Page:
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The Hound of the Baskervilles
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"But without the imagination, Watson, there would be no horror." - Sherlock Holmes
Acclaimed actor Ian Richardson dons the deerstalker hat in this lively interpretation of Sir Arthur Conan Doyle's legendary sleuth. Nothing will stop the relentless and always elegant detective in his search for the truth about a legendary beast out for blood. The Lord of the Baskervilles is dead, seemingly killed by the slavering jaws of a supernatural monster of the moors. Arriving in the fog-drenched English countryside, Holmes and Watson battle hatred and treachery to unravel the eerie mystery of an ancient curse that aims to destroy the last Baskerville heir. Also stars Donald Churchill, Denholm Elliott, Martin Shaw, Glynis Barber, Brian Blessed, Eleanor Bron, Edward Judd, Connie Booth and David Langton.
Top customer reviews
Then there is the actual case, which on many instances followed the plot faithfully, leaving in scenes omitted from most other adaptations - only to deviate from the story or move events forward too soon, so that the pacing did at times seem a bit awkward. That being said, this surpasses most others and makes the attempt throughout to never stray too far from the source material. In fact, many of the tweaks were not so much an attempt at surpassing Doyle, but to flesh out vital side characters such as Laura Lyons and her husband, the latter of which is merely mentioned in the book. We are also - for once - given a Sir Henry who is not portrayed as the complete imbecile he appears as in far too many adaptations to name, but a confident, adventure seeker intent on fulfilling his position as heir to Baskerville Hall. The other supporting cast are equally strong, and I particularly loved the absent minded Dr Mortimer (who most will recognize as Marcus from Indiana Jones). Truly, the casting delights just as much as every other element here.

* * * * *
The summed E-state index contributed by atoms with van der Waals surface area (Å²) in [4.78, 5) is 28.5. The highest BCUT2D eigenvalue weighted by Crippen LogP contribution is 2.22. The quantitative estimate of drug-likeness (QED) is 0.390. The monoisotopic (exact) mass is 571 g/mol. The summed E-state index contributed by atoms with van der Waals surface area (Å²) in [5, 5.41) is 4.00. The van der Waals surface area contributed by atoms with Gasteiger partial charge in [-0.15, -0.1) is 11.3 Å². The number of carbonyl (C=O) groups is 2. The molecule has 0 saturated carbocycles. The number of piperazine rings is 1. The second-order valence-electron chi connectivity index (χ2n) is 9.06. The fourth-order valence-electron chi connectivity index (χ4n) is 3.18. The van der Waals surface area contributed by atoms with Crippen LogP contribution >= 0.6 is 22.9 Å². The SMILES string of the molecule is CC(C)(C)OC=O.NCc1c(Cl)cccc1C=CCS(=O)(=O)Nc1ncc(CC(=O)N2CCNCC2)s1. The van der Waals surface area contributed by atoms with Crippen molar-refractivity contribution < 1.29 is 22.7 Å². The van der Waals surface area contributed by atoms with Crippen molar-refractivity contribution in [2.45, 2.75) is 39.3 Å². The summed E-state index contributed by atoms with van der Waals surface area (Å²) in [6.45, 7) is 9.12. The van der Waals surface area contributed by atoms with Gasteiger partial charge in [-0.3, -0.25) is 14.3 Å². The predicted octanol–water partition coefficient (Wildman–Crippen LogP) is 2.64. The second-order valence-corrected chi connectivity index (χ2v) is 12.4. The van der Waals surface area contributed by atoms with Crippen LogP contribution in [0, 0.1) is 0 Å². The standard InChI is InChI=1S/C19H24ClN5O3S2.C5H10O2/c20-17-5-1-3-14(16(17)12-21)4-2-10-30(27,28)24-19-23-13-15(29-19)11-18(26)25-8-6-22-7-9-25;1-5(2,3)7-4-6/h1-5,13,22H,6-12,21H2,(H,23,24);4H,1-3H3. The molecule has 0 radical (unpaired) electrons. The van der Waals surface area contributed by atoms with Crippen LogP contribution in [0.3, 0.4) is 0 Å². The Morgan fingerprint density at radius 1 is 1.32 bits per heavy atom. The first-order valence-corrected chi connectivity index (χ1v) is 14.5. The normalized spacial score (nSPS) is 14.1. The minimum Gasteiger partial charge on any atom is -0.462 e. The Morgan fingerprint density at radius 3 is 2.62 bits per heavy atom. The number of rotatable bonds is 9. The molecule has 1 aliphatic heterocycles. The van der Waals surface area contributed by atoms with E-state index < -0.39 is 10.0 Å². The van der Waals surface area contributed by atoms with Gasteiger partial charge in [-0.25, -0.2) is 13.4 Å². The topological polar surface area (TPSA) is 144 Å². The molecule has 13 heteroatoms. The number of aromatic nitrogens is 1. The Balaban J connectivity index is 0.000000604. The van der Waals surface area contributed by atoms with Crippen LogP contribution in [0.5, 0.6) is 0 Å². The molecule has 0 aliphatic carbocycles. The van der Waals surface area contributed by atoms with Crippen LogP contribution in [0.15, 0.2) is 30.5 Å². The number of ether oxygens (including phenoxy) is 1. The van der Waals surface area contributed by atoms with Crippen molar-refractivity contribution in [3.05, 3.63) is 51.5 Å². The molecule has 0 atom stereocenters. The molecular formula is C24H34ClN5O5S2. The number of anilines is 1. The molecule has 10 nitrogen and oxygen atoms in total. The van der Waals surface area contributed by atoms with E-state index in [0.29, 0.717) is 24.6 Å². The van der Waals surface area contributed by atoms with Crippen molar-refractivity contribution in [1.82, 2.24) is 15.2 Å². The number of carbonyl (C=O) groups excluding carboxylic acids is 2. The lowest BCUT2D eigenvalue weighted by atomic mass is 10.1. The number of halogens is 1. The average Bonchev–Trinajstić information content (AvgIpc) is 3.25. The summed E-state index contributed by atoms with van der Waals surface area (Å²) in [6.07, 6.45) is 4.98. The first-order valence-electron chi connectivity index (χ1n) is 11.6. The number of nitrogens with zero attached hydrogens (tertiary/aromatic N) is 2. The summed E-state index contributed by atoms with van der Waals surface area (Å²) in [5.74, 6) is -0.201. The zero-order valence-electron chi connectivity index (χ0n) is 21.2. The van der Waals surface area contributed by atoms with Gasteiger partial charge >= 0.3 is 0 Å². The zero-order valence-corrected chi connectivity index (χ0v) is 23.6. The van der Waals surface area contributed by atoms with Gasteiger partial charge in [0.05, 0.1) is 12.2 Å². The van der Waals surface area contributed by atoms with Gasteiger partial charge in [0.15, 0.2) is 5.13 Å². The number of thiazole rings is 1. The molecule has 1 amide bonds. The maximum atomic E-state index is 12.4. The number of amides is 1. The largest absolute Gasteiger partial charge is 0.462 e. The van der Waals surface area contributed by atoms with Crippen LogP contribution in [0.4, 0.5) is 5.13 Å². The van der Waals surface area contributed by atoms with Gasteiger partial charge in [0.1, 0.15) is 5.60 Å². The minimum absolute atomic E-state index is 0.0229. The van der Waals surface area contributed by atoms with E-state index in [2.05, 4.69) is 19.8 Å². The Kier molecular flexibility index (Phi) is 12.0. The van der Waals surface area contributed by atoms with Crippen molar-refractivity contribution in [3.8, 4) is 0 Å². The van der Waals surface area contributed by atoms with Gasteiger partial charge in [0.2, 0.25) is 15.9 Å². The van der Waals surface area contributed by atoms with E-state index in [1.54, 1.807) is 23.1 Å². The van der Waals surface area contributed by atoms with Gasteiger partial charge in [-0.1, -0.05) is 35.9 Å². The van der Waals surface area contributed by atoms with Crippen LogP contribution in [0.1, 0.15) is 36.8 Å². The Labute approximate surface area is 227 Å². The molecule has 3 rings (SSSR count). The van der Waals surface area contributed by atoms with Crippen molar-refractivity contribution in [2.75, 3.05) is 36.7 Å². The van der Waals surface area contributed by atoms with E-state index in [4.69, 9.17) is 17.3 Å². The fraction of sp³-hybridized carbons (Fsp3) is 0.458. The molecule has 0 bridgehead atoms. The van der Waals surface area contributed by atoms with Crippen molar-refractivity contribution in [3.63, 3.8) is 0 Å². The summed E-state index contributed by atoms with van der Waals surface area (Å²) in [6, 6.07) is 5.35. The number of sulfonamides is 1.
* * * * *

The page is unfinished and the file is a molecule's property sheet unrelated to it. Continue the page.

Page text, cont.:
From the opening scene, the story moves quickly. Holmes' initial investigation in London underwent some minor changes to further speed the pacing and add an element of action. One gripe I did have was with the treatment of Watson here - this is a case that pivots around the doctor, so it was somewhat disappointing that once in Dartmoor, he tends to be something of a bumbler; though by no means is he the buffoon that was Nigel Bruce. This is also a different actor who played Holmes' Boswell in Sign of Four, and the difference is palpable, unfortunately. I regret to say that this was the one issue I had, as the movie would have benefited tremendously from a more capable Watson.
Ian Richardson, however, is an absolute pleasure to watch. The best portrayals of the Great Detective tend to play up a dark, brooding nature, neurosis, or brashness never really present to any great degree in Canon, though this is not the case with Richardson. He plays Holmes as the eccentric genius he was - unconventional, yet in every respect the Victorian gentleman. He exudes some intangible Holmesian quality that gives credibility to his deductions without resorting to the overused trope of troubled genius. Even his dumbed down Watson shines in his presence. Sacrilege, I know, but the more I watch of Richardson in the role, the more I prefer him to Brett in many regards.
In short (possibly too late for that), I was never too overly fond of HOUN film adaptations, but this one has ruined me for all others. It is, in the opinion of this humble Sherlockian, quite possibly the definitive adaptation.
Please try his Murder Rooms. Sadly cancelled by some idiot in the Beeb.
Richardson is a terrific Holmes and it is disappointing that he only made one other film from Doyle's "canon".
To purists of Doyle, be warned that the script introduces a few character not found in the original but they only add to the story-line.
And yes, Dr Watson is not played as sharp as say, Hardwicke's characterization (in the Granada series) but overall he is entertaining.
The highest marks for this film go for production values, direction, and cinematography. All are superb.
Recommended for collectors of Holmes films